Biotechnology to enhance regeneration of significant lengths of peripheral nerve (PN) and subsequent functional recovery remains a critical need. Patients with uncorrectable nerve injuries face permanent loss of motor control and/or sensation. Although PNs are intrinsically capable of regeneration, they can only do so unaided across small gaps. Grafting of autologous nerve remains the best option, but donor morbidity and supply limitations remain problematic. Synthetic conduits have entered the market but have been ineffective for large gaps. This Bioengineering Partnership aims to combine the biological benefits of the inherent regeneration process through use of mimics of natural growth enhancers with the off-the-shelf convenience of a synthetic conduit with superior chemical and mechanical properties. Three laboratories at Rutgers University have established an interdisciplinary collaboration to jointly address major hurdles for a peripheral regeneration device for repair of large gaps. Dr. Melitta Schachner has identified several novel compounds that enhance not only the speed of PNR, but improve the quality of nerve regeneration by preferentially targeting regenerating motoneurons to muscle. Dr. David Shreiber has developed innovative methods to graft and pattern these enhancers to clinically relevant hydrogels used as conduit fillers, increasing the duration of activity and providing spatial guidance. Lastly, Dr. Joachim Kohn has combined novel co- polymer design with advanced manufacturing approaches to develop biodegradable polymer conduits with the flexibility necessary for large gaps that are additionally capable of eluting the bioactive compounds in a controlled fashion. The research team proposes to (i) develop a versatile platform of degradable conduits with tunable degradation and controlled release profiles;and optimize (ii) the spatial presentation of immobilized enhancers on a supporting scaffold within the conduits, (iii) the temporal presentation of soluble enhancers released from the conduits, and (iv) test the efficacy of the device in a large-gap animal model. By establishing a close research partnership, the applying laboratories will not only avoid the pitfall of creating components that are mutually exclusive or marginally compatible, but will realize an advanced time frame to develop the best possible combination of these three components to enhance the speed and quality of PN regeneration.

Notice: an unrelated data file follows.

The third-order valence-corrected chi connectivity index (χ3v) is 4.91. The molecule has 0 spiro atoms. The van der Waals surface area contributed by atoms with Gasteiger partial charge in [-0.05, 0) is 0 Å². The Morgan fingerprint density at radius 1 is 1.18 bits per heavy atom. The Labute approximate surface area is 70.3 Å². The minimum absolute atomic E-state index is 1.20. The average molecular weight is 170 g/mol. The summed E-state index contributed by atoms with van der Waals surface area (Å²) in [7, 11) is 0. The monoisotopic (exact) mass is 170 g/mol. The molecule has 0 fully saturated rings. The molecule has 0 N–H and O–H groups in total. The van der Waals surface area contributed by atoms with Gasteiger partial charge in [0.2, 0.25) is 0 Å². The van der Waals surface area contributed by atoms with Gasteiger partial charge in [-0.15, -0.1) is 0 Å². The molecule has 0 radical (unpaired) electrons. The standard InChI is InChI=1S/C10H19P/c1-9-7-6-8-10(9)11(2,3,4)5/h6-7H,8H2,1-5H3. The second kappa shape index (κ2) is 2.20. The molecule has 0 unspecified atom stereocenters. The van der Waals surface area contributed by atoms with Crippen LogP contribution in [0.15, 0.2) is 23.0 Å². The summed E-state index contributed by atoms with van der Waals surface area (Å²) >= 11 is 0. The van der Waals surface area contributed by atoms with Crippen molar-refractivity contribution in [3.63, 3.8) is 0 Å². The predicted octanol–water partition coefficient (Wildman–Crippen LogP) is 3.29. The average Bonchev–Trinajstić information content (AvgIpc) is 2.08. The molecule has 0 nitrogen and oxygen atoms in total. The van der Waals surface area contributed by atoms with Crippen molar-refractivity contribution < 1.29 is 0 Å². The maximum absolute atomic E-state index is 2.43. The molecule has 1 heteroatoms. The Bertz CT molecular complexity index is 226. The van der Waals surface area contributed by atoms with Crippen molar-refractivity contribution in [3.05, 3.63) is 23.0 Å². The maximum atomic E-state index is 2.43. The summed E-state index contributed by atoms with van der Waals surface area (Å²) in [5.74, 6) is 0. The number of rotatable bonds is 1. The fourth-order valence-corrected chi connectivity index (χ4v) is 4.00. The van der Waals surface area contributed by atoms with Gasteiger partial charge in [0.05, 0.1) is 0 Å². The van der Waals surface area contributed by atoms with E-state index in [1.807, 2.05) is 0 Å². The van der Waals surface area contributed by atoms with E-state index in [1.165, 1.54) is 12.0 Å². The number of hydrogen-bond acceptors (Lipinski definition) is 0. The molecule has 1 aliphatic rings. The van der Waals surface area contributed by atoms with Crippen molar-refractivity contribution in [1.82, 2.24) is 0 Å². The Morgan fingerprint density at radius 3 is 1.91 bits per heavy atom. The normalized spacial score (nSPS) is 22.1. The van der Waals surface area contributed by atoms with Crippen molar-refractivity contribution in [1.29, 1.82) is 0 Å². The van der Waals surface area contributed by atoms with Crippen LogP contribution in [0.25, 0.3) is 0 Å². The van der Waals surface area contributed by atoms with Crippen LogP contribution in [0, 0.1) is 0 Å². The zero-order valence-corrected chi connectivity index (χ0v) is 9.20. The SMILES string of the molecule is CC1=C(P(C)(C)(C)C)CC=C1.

This Bioengineering Research Partnership will combine and translate three technologies invented at Rutgers toward development of a device for repairing large gaps in injured peripheral nerves. Neurobiology, biomateri- als and bioengineering researchers will partner in laboratory and preclinical studies to create a prototype of an off-the-shelf nerve regeneration conduit.
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